Why is hierarchy important on a slide? To answer this, we need to remind ourselves of why the presentation has been made in the first place. What is its purpose? Maybe it is to inform an audience, so they come away understanding your message and point. Or perhaps you want to persuade or inspire them to do something. Whatever the goal, getting the audience to listen to, and absorb, your key points is essential. But, with our attention spans getting shorter and shorter (a study by Microsoft in 2015 suggested it could be only 8 seconds!), this is becoming much harder. That’s why hierarchy, the order and layout of your content, is so important, to funnel attention to your main points so they are understood and processed by your audience. Read on for our tips on how to leverage hierarchy in your presentations.
Critique your slide
The first thing we suggest is to streamline your slide to the most relevant points. This is, in part, due to the theory of dual modality – where our brains struggle to listen to someone speak whilst trying to read at the same time (to find out more, read our blog on cognitive loading). To avoid this, you need to cut words on the slide to the bare minimum, then talk around it with your narrative. Make sure you also present the most important points first, so they don’t get lost in the rest of the content. That way you’ve clearly shown the audience what the key takeaways are and managed to keep their attention for longer by directing to the main points, whilst reinforcing with a verbal explanation.
Another thing you can do to draw attention where you want it is to put the most important points at the top left-hand side of the slide. This is mainly relevant for languages that use left-to-right script, as the brain has been conditioned to focus on this area first. Eye movement studies suggest the eyes scan the page in a “Z” shape, going from top left to top right, to bottom left, then finishing at the bottom right-hand side.
This suggests we should have important information top left, and a call-to-action bottom right. When you’re designing your slide, take this into account. Put the main points first, but remember you can be creative with it. Consider eye movements and make the most of the space you have. Too many people default to using the classic PowerPoint template of a title and list of bullet points, which neglects the whole of the right-hand side. When considering the Z-shaped pattern, you’re missing out on a huge area of valuable space.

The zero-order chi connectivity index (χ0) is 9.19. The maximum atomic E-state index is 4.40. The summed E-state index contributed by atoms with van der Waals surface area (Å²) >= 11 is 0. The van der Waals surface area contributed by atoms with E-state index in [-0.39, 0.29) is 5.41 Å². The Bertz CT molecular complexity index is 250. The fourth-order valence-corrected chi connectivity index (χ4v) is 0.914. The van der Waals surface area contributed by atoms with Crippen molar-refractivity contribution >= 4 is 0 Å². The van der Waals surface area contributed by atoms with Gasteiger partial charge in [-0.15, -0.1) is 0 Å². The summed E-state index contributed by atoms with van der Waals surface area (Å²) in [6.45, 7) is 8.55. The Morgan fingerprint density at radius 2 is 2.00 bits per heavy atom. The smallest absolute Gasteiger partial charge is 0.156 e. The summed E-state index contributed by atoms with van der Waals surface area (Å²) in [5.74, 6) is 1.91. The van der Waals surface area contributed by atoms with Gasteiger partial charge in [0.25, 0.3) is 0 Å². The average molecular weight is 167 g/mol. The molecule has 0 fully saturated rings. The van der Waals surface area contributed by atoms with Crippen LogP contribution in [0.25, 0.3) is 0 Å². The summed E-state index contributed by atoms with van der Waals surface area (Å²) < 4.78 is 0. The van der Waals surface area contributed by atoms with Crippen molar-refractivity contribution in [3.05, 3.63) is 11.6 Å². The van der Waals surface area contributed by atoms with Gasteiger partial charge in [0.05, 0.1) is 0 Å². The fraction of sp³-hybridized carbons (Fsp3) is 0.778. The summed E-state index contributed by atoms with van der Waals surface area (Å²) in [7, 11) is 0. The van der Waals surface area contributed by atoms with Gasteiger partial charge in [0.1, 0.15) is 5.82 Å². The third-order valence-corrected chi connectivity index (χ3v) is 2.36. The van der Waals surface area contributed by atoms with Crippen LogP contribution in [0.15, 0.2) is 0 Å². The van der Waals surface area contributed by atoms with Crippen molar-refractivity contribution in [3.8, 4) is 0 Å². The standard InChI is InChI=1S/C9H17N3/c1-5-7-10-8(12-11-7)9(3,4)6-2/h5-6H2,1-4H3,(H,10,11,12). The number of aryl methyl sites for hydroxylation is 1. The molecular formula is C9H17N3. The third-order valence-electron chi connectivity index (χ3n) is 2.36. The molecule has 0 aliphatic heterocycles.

Use visual features to help elements stand out
Our third tip is a relatively obvious one. Draw attention using size, shape, colour, highlight, or even just by boldening the text. Anything that will make it stand out amongst the rest of the slide.
Sometimes your slide may still be complex, even after you’ve attempted to cut it down. In this case, you can always use some simple animation to guide focus throughout. We’re not saying you should go wild using PowerPoint’s different styles (nobody needs to see your text bounce in). Instead, just use a simple “fade” or “fly” animation to introduce one point at a time. Chopping a complex message into small, digestible chunks like this, can be very useful in clarifying the message.
So those are our tips on how to leverage hierarchy to help your audience process and understand your key messages. Take a look at some examples below to see them in action. On the first slide there is just a paragraph of text. It looks hugely overwhelming, and it is not obvious as to what the main points are. The chances are the audience would be struggling to concentrate enough to read it all, and if they did manage to reach the end, it is unclear what the key takeaways are. Plus, if the presenter’s talking as well, the audience would likely struggle to read and listen at the same time.
On the second slide, however, there is a much clearer hierarchy. The text is minimal and only takes about five seconds to read. This is well within the average attention span, and with plenty of time to listen to the narrator elaborate. It is also clear from the start what the main messages are, as they are not hidden within superfluous sentences, but are highlighted with colour and size.
So, to conclude, we should be approaching each slide with the same narrative techniques we use to map out the whole deck; deciding on the main points, cutting out anything that may be irrelevant, and guiding the audience through the rest. Doing this will make your slides clear and engaging and ensure the audience understands what you want them to. If you would like some help with your business communications, please get in touch at email@example.com. Or if you want to read more about how to craft effective business presentations, check out our blog series.